Google PageSpeed says I should "Specify a Vary: Accept-Encoding header" for JS and CSS. How do I do this in .htaccess?
I guess it's meant that you enable gzip compression for your css and js files, because that will enable the client to receive both gzip-encoded content and a plain content.
This is how to do it in apache2:
<IfModule mod_deflate.c> #The following line is enough for .js and .css AddOutputFilter DEFLATE js css #The following line also enables compression by file content type, for the following list of Content-Type:s AddOutputFilterByType DEFLATE text/html text/plain text/xml application/xml #The following lines are to avoid bugs with some browsers BrowserMatch ^Mozilla/4 gzip-only-text/html BrowserMatch ^Mozilla/4\.0 no-gzip BrowserMatch \bMSIE !no-gzip !gzip-only-text/html </IfModule>
And here's how to add the
Vary Accept-Encoding header: [src]
<IfModule mod_headers.c> <FilesMatch "\.(js|css|xml|gz)$"> Header append Vary: Accept-Encoding </FilesMatch> </IfModule>
Vary: header tells the that the content served for this url will vary according to the value of a certain request header. Here it says that it will serve different content for clients who say they
Accept-Encoding: gzip, deflate (a request header), than the content served to clients that do not send this header. The main advantage of this, AFAIK, is to let intermediate caching proxies know they need to have two different versions of the same url because of such change.
I'm afraid Aularon didn't provide enough steps to complete the process. With a little trial and error, I was able to successfully enable Gzipping on my dedicated WHM server.
Below are the steps:
Run EasyApache within WHM, select Deflate within the Exhaustive Options list, and rebuild the server.
Once done, goto Services Configuration >> Apache Configuration >> Include Editor >> Post VirtualHost Include, select All Versions, and then paste the mod_headers.c and mod_headers.c code (listed above in Aularon's post) on top of on another within the input field.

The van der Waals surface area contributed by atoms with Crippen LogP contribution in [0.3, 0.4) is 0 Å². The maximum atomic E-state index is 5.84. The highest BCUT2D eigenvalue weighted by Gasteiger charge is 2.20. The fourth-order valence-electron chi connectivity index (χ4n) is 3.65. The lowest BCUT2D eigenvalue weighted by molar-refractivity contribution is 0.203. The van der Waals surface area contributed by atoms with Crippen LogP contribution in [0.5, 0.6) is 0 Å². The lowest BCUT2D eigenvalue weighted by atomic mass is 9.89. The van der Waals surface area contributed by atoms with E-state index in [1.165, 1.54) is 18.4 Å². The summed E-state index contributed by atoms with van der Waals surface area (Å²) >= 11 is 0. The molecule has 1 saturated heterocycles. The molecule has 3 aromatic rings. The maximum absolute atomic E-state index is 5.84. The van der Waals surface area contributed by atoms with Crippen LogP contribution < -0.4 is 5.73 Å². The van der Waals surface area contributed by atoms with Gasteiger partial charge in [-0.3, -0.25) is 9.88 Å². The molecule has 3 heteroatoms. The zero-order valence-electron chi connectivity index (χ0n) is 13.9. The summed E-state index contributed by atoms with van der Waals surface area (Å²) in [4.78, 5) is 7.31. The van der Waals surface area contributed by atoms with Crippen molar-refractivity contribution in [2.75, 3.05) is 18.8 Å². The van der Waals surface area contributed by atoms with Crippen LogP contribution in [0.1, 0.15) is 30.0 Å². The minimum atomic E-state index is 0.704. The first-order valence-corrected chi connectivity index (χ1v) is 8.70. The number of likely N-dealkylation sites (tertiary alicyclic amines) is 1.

Once saved, I was seeing a 75.36% data savings on average! You can run a before and after test by using this HTTP Compression tool to see your own results: http://www.whatsmyip.org/http_compression/
Hope this works for you all!
Many hours spent to clarify what was that. Please, read this post to get the advanced
.HTACCESS codes and learn what they do.
You can use:
Header append Vary "Accept-Encoding" #or Header set Vary "Accept-Encoding"
This was driving me crazy, but it seems that aularon's edit was missing the colon after
"Vary". So changing
"Vary Accept-Encoding" to
"Vary: Accept-Encoding" fixed the issue for me.
I would have commented below the post, but it doesn't seem like it will let me.
Anyhow, I hope this saves someone the same trouble I was having.
No need to specify or even check if the file is/has compressed, you can send it to every file, On every request.
It tells downstream proxies how to match future request headers to decide whether the cached response can be used rather than requesting a fresh one from the origin server.
<ifModule mod_headers.c> Header unset Vary Header set Vary "Accept-Encoding, X-HTTP-Method-Override, X-Forwarded-For, Remote-Address, X-Real-IP, X-Forwarded-Proto, X-Forwarded-Host, X-Forwarded-Port, X-Forwarded-Server" </ifModule>
unsetis to fix some bugs in older GoDaddy hosting, optionally.